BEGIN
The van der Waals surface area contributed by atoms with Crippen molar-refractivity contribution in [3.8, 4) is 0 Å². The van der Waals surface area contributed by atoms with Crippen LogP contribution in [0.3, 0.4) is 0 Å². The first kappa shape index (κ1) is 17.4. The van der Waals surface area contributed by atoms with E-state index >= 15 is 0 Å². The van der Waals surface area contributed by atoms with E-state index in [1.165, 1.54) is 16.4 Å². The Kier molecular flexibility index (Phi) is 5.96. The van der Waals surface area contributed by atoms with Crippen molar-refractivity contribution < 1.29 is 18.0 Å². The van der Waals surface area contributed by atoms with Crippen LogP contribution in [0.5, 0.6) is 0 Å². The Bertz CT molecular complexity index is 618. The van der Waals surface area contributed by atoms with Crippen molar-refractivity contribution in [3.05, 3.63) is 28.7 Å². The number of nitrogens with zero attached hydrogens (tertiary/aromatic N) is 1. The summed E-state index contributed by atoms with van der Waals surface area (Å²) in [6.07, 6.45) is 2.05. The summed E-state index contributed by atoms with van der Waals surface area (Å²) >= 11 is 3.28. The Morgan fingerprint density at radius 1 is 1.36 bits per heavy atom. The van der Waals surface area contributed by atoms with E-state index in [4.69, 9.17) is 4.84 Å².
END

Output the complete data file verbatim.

The van der Waals surface area contributed by atoms with Crippen molar-refractivity contribution in [3.8, 4) is 0 Å². The van der Waals surface area contributed by atoms with Crippen LogP contribution in [0.3, 0.4) is 0 Å². The first kappa shape index (κ1) is 17.4. The van der Waals surface area contributed by atoms with E-state index >= 15 is 0 Å². The van der Waals surface area contributed by atoms with E-state index in [1.165, 1.54) is 16.4 Å². The Kier molecular flexibility index (Phi) is 5.96. The van der Waals surface area contributed by atoms with Crippen molar-refractivity contribution < 1.29 is 18.0 Å². The van der Waals surface area contributed by atoms with Crippen LogP contribution in [0.5, 0.6) is 0 Å². The Bertz CT molecular complexity index is 618. The van der Waals surface area contributed by atoms with Crippen molar-refractivity contribution in [3.05, 3.63) is 28.7 Å². The number of nitrogens with zero attached hydrogens (tertiary/aromatic N) is 1. The summed E-state index contributed by atoms with van der Waals surface area (Å²) in [6.07, 6.45) is 2.05. The summed E-state index contributed by atoms with van der Waals surface area (Å²) >= 11 is 3.28. The Morgan fingerprint density at radius 1 is 1.36 bits per heavy atom. The van der Waals surface area contributed by atoms with E-state index in [4.69, 9.17) is 4.84 Å².